Swallow pride and get job, say experts

I would hire M. Mahalingam, said Mr Benny Se Teo, the founder and director of Eighteen Chefs, a chain of Western food restaurants.

He hires ex-convicts.

"His age doesn't matter. It doesn't matter even if he is a former drug addict. As long as he is willing to work, I am willing to hire," said Mr Teo.

With five outlets islandwide and plans to expand, Mr Teo said 45 per cent of his 120 employees are ex-convicts.

There are many jobs available for ex-offenders, including recalcitrant ones.

But it is up to them to swallow their pride and approach organisations such as the Singapore Corporation of Rehabilitative Enterprises (Score) for help.

Score is a statutory board in charge of enhancing the employability of offenders and preparing them for reintegration into the national workforce.

About 4,145 employers are registered with the agency, up from 2,459 in 2010, reported The Straits Times in July.

Deputy director of Breakthrough Missions Freddy Wee said some ex-offenders had told him that the jobs offered by such agencies are low paying.

Mr Wee, whose organisation runs a halfway house for ex-offenders in Yew Siang Road at Pasir Panjang, said: "It is not difficult for them to find jobs if they approach agencies such as Score. But some ex-offenders prefer to look for jobs on their own.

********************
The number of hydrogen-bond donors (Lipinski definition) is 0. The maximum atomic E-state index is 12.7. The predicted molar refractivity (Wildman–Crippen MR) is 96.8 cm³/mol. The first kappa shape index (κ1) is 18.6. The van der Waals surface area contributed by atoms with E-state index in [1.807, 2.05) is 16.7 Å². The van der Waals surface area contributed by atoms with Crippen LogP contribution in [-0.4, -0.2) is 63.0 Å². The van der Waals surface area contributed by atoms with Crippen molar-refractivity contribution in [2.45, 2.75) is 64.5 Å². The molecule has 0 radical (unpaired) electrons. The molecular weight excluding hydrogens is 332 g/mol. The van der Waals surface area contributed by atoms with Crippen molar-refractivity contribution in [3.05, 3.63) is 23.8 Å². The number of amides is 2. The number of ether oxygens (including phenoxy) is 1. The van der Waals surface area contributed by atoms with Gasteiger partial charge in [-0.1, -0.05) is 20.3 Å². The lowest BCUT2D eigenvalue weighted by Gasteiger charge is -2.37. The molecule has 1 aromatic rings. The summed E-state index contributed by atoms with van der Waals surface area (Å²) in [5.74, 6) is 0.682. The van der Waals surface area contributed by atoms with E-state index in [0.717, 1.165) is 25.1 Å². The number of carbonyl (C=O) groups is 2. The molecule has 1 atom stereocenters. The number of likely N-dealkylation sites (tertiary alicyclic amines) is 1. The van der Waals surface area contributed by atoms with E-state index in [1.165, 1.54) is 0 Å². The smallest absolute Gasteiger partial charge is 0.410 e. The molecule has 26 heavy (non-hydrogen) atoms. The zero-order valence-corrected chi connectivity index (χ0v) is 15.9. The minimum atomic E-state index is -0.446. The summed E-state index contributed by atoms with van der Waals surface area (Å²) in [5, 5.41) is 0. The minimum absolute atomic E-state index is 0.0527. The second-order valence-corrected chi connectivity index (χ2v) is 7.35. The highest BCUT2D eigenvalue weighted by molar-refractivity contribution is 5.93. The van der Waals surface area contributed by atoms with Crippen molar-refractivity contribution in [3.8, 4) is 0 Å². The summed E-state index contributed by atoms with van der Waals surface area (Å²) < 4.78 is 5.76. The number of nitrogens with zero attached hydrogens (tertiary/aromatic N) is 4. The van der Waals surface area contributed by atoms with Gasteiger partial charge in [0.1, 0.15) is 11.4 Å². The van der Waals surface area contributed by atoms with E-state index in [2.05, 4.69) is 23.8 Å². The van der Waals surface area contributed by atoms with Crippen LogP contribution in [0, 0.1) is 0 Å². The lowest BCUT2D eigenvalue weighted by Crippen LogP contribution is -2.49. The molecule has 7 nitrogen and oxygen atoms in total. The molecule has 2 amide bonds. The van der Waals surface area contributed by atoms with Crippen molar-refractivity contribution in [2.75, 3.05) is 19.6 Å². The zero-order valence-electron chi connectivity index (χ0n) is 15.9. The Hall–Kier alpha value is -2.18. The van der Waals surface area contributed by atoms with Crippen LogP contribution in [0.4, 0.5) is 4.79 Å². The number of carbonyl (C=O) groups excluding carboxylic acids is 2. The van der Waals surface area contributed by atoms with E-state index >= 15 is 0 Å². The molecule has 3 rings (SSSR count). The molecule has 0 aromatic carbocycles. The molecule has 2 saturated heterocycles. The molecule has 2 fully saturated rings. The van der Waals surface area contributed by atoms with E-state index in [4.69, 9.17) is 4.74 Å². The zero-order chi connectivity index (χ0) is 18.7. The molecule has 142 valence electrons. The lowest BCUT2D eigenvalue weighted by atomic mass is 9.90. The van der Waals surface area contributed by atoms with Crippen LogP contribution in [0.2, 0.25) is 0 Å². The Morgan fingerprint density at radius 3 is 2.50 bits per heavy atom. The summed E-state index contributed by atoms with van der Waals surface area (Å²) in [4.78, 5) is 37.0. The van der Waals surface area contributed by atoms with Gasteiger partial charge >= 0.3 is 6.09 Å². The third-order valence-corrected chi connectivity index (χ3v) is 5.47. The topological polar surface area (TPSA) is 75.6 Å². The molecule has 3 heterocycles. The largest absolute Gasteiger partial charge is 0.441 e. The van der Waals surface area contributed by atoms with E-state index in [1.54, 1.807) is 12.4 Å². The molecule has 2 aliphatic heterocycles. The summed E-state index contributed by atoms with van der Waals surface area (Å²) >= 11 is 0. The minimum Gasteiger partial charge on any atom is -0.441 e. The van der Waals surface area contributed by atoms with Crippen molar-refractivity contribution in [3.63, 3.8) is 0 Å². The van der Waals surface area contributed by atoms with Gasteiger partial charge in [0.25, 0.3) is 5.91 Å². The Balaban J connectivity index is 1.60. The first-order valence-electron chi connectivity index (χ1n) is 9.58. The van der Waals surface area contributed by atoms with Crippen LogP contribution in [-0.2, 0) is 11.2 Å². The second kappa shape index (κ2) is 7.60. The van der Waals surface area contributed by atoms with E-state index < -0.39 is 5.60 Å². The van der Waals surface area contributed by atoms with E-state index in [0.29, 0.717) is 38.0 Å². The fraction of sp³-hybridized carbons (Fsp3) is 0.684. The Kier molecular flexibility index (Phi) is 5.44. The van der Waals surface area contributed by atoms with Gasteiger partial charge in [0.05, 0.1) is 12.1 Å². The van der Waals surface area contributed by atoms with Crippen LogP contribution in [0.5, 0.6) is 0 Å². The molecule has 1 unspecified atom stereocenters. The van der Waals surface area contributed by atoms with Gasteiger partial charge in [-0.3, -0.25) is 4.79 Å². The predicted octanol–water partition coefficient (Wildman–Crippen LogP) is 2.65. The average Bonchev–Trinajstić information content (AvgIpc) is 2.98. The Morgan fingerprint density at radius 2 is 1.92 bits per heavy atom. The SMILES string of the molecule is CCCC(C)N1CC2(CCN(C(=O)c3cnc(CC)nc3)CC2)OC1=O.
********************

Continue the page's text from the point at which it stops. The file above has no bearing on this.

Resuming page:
"This can be a bit more difficult as some industries, like security, don't accept ex-offenders. Ex-offenders need to be humble because becoming gainfully employed is more important."

Counsellor John Vasavan shared the same sentiment.

He said: "I think more companies are now willing to employ ex-offenders. It is up to these people to approach agencies such as Score."

Mr Vasavan also felt that the more educated ex-offenders, such as diploma holders and graduates, tend to be more picky when looking for jobs.

He said: "They may not be able to work in air-conditioned offices like how they used to before they were jailed.

"But they should get a job, even less glamorous ones, to earn a living."


The prisons release about 9,000 inmates a year, with more than half having served short sentences of less than a year.

The attitude of ex-convicts also counts, said Mr Teo.

"There are two categories of people who are released - those who think the whole world owes them a living and those who want to make something out of their lives.

"I have a staff who used to be a hardcore drug addict and trafficker, but he has risen up the ranks from service crew to manager after working with me for seven years."

Mr Teo stresses the importance of an ex-offender being employed.

"Counsellors can give all the advice in the world but without a job, ex-offenders will go back to their old ways in no time because they will need money to survive."